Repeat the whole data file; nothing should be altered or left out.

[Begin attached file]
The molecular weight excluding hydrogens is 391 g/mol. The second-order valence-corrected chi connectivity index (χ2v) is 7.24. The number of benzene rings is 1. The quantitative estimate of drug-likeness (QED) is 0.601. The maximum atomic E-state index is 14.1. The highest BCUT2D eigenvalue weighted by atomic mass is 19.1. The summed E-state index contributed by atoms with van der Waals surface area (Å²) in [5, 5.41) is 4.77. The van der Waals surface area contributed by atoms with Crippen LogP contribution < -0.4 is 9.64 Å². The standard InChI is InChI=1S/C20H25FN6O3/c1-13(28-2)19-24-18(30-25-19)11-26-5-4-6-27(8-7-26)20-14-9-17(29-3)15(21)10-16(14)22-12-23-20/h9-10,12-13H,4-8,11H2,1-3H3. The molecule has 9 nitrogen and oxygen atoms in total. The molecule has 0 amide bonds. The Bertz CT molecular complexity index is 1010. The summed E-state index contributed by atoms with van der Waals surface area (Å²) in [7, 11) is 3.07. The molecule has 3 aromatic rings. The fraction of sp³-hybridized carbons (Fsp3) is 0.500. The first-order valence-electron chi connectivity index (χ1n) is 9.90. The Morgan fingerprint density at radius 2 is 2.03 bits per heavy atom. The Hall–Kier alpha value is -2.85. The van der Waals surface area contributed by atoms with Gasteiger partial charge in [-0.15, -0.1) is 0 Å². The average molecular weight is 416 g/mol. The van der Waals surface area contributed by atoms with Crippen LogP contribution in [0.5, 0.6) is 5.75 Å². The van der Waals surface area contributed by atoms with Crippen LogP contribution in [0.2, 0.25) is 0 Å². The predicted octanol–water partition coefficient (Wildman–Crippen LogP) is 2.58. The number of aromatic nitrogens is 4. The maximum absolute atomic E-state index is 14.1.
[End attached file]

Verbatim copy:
The molecular weight excluding hydrogens is 391 g/mol. The second-order valence-corrected chi connectivity index (χ2v) is 7.24. The number of benzene rings is 1. The quantitative estimate of drug-likeness (QED) is 0.601. The maximum atomic E-state index is 14.1. The highest BCUT2D eigenvalue weighted by atomic mass is 19.1. The summed E-state index contributed by atoms with van der Waals surface area (Å²) in [5, 5.41) is 4.77. The van der Waals surface area contributed by atoms with Crippen LogP contribution < -0.4 is 9.64 Å². The standard InChI is InChI=1S/C20H25FN6O3/c1-13(28-2)19-24-18(30-25-19)11-26-5-4-6-27(8-7-26)20-14-9-17(29-3)15(21)10-16(14)22-12-23-20/h9-10,12-13H,4-8,11H2,1-3H3. The molecule has 9 nitrogen and oxygen atoms in total. The molecule has 0 amide bonds. The Bertz CT molecular complexity index is 1010. The summed E-state index contributed by atoms with van der Waals surface area (Å²) in [7, 11) is 3.07. The molecule has 3 aromatic rings. The fraction of sp³-hybridized carbons (Fsp3) is 0.500. The first-order valence-electron chi connectivity index (χ1n) is 9.90. The Morgan fingerprint density at radius 2 is 2.03 bits per heavy atom. The Hall–Kier alpha value is -2.85. The van der Waals surface area contributed by atoms with Gasteiger partial charge in [-0.15, -0.1) is 0 Å². The average molecular weight is 416 g/mol. The van der Waals surface area contributed by atoms with Crippen LogP contribution in [0.5, 0.6) is 5.75 Å². The van der Waals surface area contributed by atoms with Crippen LogP contribution in [0.2, 0.25) is 0 Å². The predicted octanol–water partition coefficient (Wildman–Crippen LogP) is 2.58. The number of aromatic nitrogens is 4. The maximum absolute atomic E-state index is 14.1.